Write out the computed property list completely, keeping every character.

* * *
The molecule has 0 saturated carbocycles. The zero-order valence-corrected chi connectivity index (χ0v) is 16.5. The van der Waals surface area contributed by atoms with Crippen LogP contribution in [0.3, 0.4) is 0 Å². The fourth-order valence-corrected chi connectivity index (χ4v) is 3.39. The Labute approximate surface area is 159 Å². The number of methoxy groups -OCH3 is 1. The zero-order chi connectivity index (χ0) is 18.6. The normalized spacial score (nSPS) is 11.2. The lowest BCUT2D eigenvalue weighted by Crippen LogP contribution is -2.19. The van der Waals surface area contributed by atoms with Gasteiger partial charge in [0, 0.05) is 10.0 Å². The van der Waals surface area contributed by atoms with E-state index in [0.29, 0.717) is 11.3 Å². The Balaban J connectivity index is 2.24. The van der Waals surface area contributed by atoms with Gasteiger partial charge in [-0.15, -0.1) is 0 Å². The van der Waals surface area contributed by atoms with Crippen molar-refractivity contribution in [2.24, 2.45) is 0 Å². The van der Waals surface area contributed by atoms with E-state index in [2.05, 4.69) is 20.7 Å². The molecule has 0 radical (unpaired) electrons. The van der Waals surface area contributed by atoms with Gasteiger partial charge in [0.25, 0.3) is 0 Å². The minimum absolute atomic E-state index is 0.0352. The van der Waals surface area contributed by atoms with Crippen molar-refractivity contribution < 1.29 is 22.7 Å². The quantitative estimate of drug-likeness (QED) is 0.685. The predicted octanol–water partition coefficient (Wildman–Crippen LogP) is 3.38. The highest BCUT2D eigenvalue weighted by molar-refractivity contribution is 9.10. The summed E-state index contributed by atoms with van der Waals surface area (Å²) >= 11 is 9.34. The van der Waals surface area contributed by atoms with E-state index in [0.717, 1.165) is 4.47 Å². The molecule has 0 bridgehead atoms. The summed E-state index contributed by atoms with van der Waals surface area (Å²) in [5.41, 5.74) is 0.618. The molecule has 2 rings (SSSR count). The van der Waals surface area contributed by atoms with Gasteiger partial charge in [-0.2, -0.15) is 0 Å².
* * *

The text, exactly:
The molecule has 0 saturated carbocycles. The zero-order valence-corrected chi connectivity index (χ0v) is 16.5. The van der Waals surface area contributed by atoms with Crippen LogP contribution in [0.3, 0.4) is 0 Å². The fourth-order valence-corrected chi connectivity index (χ4v) is 3.39. The Labute approximate surface area is 159 Å². The number of methoxy groups -OCH3 is 1. The zero-order chi connectivity index (χ0) is 18.6. The normalized spacial score (nSPS) is 11.2. The lowest BCUT2D eigenvalue weighted by Crippen LogP contribution is -2.19. The van der Waals surface area contributed by atoms with Gasteiger partial charge in [0, 0.05) is 10.0 Å². The van der Waals surface area contributed by atoms with E-state index in [0.29, 0.717) is 11.3 Å². The Balaban J connectivity index is 2.24. The van der Waals surface area contributed by atoms with Gasteiger partial charge in [-0.15, -0.1) is 0 Å². The van der Waals surface area contributed by atoms with Crippen molar-refractivity contribution in [2.24, 2.45) is 0 Å². The van der Waals surface area contributed by atoms with E-state index in [2.05, 4.69) is 20.7 Å². The molecule has 0 radical (unpaired) electrons. The van der Waals surface area contributed by atoms with Gasteiger partial charge in [0.25, 0.3) is 0 Å². The minimum absolute atomic E-state index is 0.0352. The van der Waals surface area contributed by atoms with Crippen molar-refractivity contribution < 1.29 is 22.7 Å². The quantitative estimate of drug-likeness (QED) is 0.685. The predicted octanol–water partition coefficient (Wildman–Crippen LogP) is 3.38. The highest BCUT2D eigenvalue weighted by molar-refractivity contribution is 9.10. The summed E-state index contributed by atoms with van der Waals surface area (Å²) >= 11 is 9.34. The van der Waals surface area contributed by atoms with E-state index in [0.717, 1.165) is 4.47 Å². The molecule has 0 bridgehead atoms. The summed E-state index contributed by atoms with van der Waals surface area (Å²) in [5.41, 5.74) is 0.618. The molecule has 2 rings (SSSR count). The van der Waals surface area contributed by atoms with Gasteiger partial charge in [-0.2, -0.15) is 0 Å².